Watch For Falling Trees

Guidelines to help you avoid risk:

  • Avoid dense patches of trees.  They can fall without warning.

  • Stay out of the forest when there are strong winds.  If you are in the forest and the winds kick up, head to a clearing out of reach of any trees.

  • Place campers and tents in areas where they will not be hit by a falling tree.

  • When driving in remote areas of the forest, park close to a main road rather than on a spur or one-way section.  If trees fall across the road you may be trapped.

  • Bring an axe or chainsaw to remove fallen trees if you become trapped.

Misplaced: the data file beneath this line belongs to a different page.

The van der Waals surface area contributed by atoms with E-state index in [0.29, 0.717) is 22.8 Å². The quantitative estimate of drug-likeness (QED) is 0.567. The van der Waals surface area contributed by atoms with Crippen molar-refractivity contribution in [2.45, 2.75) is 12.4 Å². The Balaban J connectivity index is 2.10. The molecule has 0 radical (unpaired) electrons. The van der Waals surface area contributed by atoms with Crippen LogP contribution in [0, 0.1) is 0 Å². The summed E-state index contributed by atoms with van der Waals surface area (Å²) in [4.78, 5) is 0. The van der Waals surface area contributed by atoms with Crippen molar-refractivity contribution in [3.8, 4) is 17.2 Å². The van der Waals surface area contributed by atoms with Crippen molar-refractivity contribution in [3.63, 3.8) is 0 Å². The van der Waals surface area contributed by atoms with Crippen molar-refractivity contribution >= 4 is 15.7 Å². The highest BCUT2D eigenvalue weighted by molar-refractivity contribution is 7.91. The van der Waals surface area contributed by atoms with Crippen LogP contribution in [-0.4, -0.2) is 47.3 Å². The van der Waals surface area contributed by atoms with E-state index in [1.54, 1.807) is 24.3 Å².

• Do not rely on cell phones for safety.  There is no coverage in many areas of the forest.

 

What's Killing the Trees?

The  bark beetle epidemic was triggered by an extended drought, warmer winters and aging forests.

Beetle epidemics are natural processes that cycle over time and are one of nature's ways of rejuvenating forests.  Mountain pine beetles don't usually attack small pines or other tree species such as fir, aspen or spruce.  These young trees will make up the next forest.

As you travel through the forest, you may see entire landscapes turning red and brown as trees die.  This significant change in the forest landscape will influence fire behavior.  Please be very careful with fire.

The U.S. Forest Service and other agencies, local communities and property owners are working together to remove dead, dying and hazardous trees.  This will help protect people, roads, trails, power lines, campgrounds, other facilities and critical watersheds.